With Market Confusion over DIY Home Automation, Revolv Courts Pros with New Programs, Features
With DIY home automation sales floundering at retail, smart-home hub maker Revolv turns to CEDIA professional installation channel, announcing control of A/V via Global Cache, dealer programs, distribution through AVAD.
Revolv, maker of a much-hyped home automation hub and cloud service for do-it-yourselfers, isn’t abandoning the DIY market, but it’s putting way more eggs in the professional-install basket, formalizing a reseller program for home technology integrators at CEDIA Expo 2014, and announcing a partnership with Global Cache for A/V control and AVAD for product distribution.
How did it come to this?
Well, something happened a year or two ago that made start-ups think do-it-yourself home automation hubs would – for the first time ever—fly off retail shelves and rock the online stores.
For manufacturers, it’s a costly and iffy proposition to design and build product, develop packaging, hone logistics, manage tech support, raise money, raise more money, build a brand, schmooze the press, knock on retail doors, buy shelf space, find and foster reseller relationships, convince non-tech consumers they can do it themselves, and promote the heck out of a product category that is, at once, saturating the market and totally confusing to consumers.
Nobody knows these challenges better than Revolv, one of the early buzz-makers in an increasingly busy space.
Pitching a hub with *every smart-home radio known to home automation, Revolv raised at least $6.7 million in two funding rounds lead by The Foundry Group.
But despite landing in online stores and Home Depot shelves (a few of them at least), despite inundating the Web with contextual ads and social media pitches, despite gracing countless panel discussions with smart-home insights, Revolv—like virtually every other product of its kind—hasn’t garnered the traction the company expected.
In fact, says Revolv head of sells Michael Dee, “The home automation landscape hasn’t had the pick-up that any of the retailers wanted.”
That goes for any product, not just Revolv’s – something that we have heard anecdotally.
Entering the Pro-Install Channel
Revolv has attended CEDIA Expo – the trade show for home technology installers – in the past, mostly just testing the waters.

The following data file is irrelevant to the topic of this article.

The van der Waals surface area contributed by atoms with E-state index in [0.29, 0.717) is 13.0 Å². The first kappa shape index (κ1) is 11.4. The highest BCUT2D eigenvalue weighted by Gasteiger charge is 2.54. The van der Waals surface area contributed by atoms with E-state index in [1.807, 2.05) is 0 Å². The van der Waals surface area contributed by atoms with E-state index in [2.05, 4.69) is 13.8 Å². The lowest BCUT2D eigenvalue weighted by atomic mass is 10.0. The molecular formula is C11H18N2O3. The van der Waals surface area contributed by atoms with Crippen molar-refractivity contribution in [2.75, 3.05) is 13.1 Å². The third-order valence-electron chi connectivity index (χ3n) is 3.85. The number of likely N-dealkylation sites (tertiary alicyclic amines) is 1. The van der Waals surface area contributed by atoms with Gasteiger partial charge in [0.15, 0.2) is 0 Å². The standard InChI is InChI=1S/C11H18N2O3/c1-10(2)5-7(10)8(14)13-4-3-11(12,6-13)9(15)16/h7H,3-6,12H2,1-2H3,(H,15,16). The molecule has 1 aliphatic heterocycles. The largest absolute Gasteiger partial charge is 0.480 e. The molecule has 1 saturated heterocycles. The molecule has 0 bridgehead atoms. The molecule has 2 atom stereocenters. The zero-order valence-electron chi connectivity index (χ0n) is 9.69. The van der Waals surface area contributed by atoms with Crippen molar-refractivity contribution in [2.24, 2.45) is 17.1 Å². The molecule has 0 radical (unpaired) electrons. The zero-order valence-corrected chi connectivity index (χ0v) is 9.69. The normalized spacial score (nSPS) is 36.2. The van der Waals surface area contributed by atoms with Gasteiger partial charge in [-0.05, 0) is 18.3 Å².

Next week, at CEDIA 2014, the company will roll out a formal program to entice the trades.
Revolv has sold direct to professional installers since its inception, but the company is only just now formalizing a distribution strategy.
“We have a small number of dealers signed up, and a few who are doing volume,” Dee says. “We feel we haven’t done enough for them.”
So Revolv has two developments that “we believe will make us more relevant to the CEDIA channel, to let them know we’re listening to them,” Dee says.
First is the dealer program itself, which starts off with a distribution agreement with AVAD, a leading supplier for the home systems channel. Revolv inked a deal with AVAD parent Ingram Micro earlier this year, and “we’re just now gearing up for the AVAD part,” Dee says.
He thinks AVAD will help integrators see Revolv less as a home automation hub and “more of a full solution.”
Dealers have struggled to see profit potential in DIY-friendly products like Revolv’s, which retails for $299. Dee says AVAD will showcase Revolv bundles, and make them easy to order, install and charge for.
Meanwhile, Revolv is establishing a dealer-only forum, moderated by the vendor so it can provide rapid feedback and let dealers inform the company’s direction.
At Last: DIY Home Automation with A/V Control
A bigger channel-friendly initiative is the just-announced partnership between Revolv and Global Cache, a provider of IP-enabled modules for controlling third-party devices via IR, relay and serial communications.
Global Cache fills the gaping hole in virtually all of today’s super-trendy new home automation hubs: A/V control. (Many established DIY products have offered A/V integration for years.)
“A lot of the CEDIA dealers are from A/V and we wanted to be able to extend the usability of Revolv as it relates to A/V,” Dee says.
Currently, Revolv is still testing A/V control with Global Cache and has not yet hammered out the user interface but there will be a live demos at the show “so you can get a relative understanding of how we can handle A/V,” Dee explains.
Bullish on the custom-install channel, Dee declares, “I can see a day when we’re not doing retail and we can do more business in the channel.”
*Revolv has seven radios in its hub, but only three of them—Insteon, Z-Wave and Wi-Fi—are being used. The company expects to activate ZigBee integration by the end of the month.
JULIE JACOBSON bio/articles: cepro.com/jj
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Julie Jacobson is founding editor of CE Pro, the leading media brand for the home-technology channel. She has covered the smart-home industry since 1994, long before there was much of an Internet, let alone an Internet of things. Currently she studies, speaks, writes and rabble-rouses in the areas of home automation, security, networked A/V, wellness-related technology, biophilic design, and the business of home technology. Julie majored in Economics at the University of Michigan, spent a year abroad at Cambridge University, and earned an MBA from the University of Texas at Austin. She is a recipient of the annual CTA TechHome Leadership Award, and a CEDIA Fellows honoree. A washed-up Ultimate Frisbee player, Julie currently resides in San Antonio, Texas and sometimes St. Paul, Minn. Follow on Twitter: @juliejacobson Email Julie at firstname.lastname@example.org
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